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Double standards on sex work in the EU: The ‘Nordic model’ criminalizes everyone.

The European Parliament (EP) recently voted in favor of a resolution that supports the so-called ‘Nordic model’ of sex work. With this decision from the 26th of February, the EP backs a report titled ‘Sexual exploitation and prostitution and its impact on gender equality’ that was proposed by Labour MEP for London Mary Honeyball. The purpose of the report was to send a “strong signal to domestic governments”. The document states that criminalizing the buying of sex while making selling of it exempt from punishment (as is currently the case in Sweden, Iceland and Norway), will decrease the demand for sex work. This is intended to reduce human trafficking for the purpose of sexual exploitation. In the EP’s report, the ‘Nordic Model’ is presented as a policy approach that aims to protect sex workers.

However, the Nordic approach does not improve the situation of sex workers. Instead, it indirectly leads to a criminalization of everyone involved in sex work – obviously including sex workers themselves. Criminalizing sex work increases the vulnerability of sex workers who chose this work because of economic necessity, strict immigration laws or personal preference. Moreover, it does not help those who are victims of human trafficking and have been forced into prostitution either, but instead decreases their visibility. Often portrayed as dominating the sex industry, the scale of the victims of human trafficking represents a minority of sex workers in the UK: less than 10% of female sex workers (2600 out of 30000) working indoors have been trafficked according to the Association of Chief Police Officers’ 2010 report.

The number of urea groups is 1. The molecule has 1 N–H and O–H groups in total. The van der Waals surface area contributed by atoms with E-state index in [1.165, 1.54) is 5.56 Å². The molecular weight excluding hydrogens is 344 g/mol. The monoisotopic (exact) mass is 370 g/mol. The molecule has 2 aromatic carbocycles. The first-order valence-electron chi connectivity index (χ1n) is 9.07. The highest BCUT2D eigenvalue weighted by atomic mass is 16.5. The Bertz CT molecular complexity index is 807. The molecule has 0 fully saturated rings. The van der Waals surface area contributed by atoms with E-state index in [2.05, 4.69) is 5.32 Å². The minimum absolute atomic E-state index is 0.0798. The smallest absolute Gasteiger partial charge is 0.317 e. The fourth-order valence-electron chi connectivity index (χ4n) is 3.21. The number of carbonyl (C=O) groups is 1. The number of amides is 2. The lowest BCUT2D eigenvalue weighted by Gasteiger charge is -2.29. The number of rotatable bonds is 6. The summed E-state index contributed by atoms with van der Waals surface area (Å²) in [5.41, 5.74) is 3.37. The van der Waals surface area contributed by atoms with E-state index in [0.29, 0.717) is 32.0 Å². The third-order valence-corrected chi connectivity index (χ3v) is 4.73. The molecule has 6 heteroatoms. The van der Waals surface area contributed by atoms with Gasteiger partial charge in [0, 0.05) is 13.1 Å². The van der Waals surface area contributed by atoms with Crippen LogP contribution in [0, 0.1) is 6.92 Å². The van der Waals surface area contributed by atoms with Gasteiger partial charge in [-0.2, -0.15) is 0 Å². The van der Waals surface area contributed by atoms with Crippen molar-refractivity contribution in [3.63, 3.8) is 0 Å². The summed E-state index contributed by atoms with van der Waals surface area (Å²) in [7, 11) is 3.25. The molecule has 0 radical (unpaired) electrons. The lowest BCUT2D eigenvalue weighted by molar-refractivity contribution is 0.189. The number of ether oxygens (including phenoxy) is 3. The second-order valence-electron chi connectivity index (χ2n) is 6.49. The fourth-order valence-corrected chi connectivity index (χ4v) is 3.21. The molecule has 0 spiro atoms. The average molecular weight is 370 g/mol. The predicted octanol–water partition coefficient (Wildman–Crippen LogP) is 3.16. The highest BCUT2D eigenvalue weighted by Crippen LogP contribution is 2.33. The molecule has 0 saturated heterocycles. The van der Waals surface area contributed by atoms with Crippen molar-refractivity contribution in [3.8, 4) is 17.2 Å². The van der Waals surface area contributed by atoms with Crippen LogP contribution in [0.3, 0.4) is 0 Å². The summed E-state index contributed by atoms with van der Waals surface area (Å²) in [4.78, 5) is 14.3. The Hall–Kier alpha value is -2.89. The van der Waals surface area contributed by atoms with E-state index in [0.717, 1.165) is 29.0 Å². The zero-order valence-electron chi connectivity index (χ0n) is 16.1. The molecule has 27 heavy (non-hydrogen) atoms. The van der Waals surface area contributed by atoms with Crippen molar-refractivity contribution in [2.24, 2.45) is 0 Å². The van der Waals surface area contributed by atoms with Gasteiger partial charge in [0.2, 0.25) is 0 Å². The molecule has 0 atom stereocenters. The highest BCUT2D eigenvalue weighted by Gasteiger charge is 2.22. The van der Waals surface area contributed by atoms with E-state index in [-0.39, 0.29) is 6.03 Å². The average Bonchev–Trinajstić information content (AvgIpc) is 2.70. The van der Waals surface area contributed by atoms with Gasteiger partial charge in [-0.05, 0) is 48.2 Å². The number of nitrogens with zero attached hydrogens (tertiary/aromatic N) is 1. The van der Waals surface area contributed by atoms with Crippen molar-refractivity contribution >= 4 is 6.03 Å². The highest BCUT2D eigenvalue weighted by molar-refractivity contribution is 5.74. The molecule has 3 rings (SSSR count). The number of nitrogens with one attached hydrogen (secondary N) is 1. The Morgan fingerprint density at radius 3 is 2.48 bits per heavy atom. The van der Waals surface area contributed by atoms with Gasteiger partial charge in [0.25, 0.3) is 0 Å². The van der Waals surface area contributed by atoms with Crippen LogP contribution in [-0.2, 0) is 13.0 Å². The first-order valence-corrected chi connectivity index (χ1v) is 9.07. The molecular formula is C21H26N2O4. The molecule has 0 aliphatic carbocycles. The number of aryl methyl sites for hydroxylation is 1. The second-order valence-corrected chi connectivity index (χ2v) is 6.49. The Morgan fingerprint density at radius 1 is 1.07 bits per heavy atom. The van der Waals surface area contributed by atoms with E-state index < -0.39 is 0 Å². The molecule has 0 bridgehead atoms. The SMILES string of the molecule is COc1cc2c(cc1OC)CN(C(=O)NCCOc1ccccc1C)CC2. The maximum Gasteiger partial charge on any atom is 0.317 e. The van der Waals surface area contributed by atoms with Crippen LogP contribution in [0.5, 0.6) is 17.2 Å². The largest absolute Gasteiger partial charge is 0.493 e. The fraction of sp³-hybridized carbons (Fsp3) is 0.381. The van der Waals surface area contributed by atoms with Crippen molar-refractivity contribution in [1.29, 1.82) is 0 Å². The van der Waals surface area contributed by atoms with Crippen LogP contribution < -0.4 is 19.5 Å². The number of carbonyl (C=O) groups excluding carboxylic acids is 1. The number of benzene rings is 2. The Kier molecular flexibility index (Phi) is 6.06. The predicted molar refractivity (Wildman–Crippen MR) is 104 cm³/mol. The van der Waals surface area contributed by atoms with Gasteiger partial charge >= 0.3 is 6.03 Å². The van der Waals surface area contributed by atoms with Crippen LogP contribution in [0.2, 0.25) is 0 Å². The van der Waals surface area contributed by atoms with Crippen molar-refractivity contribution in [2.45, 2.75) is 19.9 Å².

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Paying your soldiers and building the state in post-genocide Rwanda

Ensuring soldiers have legal access to financial resources is crucial for the state to fulfil its primary mission: retain the monopoly of violence. As seen in the Democratic Republic of Congo, difficulties providing soldiers with adequate resources may result in deteriorating discipline, corruption, defection, and human rights abuses.

Rwanda after the genocide faced the difficult task of paying its soldiers. The post-1994 situation made this challenge inescapable. The Rwandan Patriotic Front (RPF) took power in a ruined country. The economy was entirely destroyed, and fleeing officials of the previous regime had emptied state coffers. The resources to pay soldiers were virtually non-existent. In addition, following the RPF victory, many families returned from exile to Rwanda. Consequently, soldiers of the Rwandan Patriotic Army (RPA, the armed wing of the RPF) were not just guerrilla fighters anymore: they became fathers, husbands, or brothers again. This new financial burden on soldiers’ shoulders created a form of indiscipline largely unknown until then in the RPA’s ranks. In addition, the meagre salaries were made in cash, transported by intermediaries from the Ministry of Defence to soldiers, which multiplied the opportunities for embezzlement and the creation of ‘ghost soldiers’. Worse, the opportunities for soldiers to borrow money were extremely limited at the time. Many had no property in Rwanda and consequently no collateral to offer to the few banks still functioning.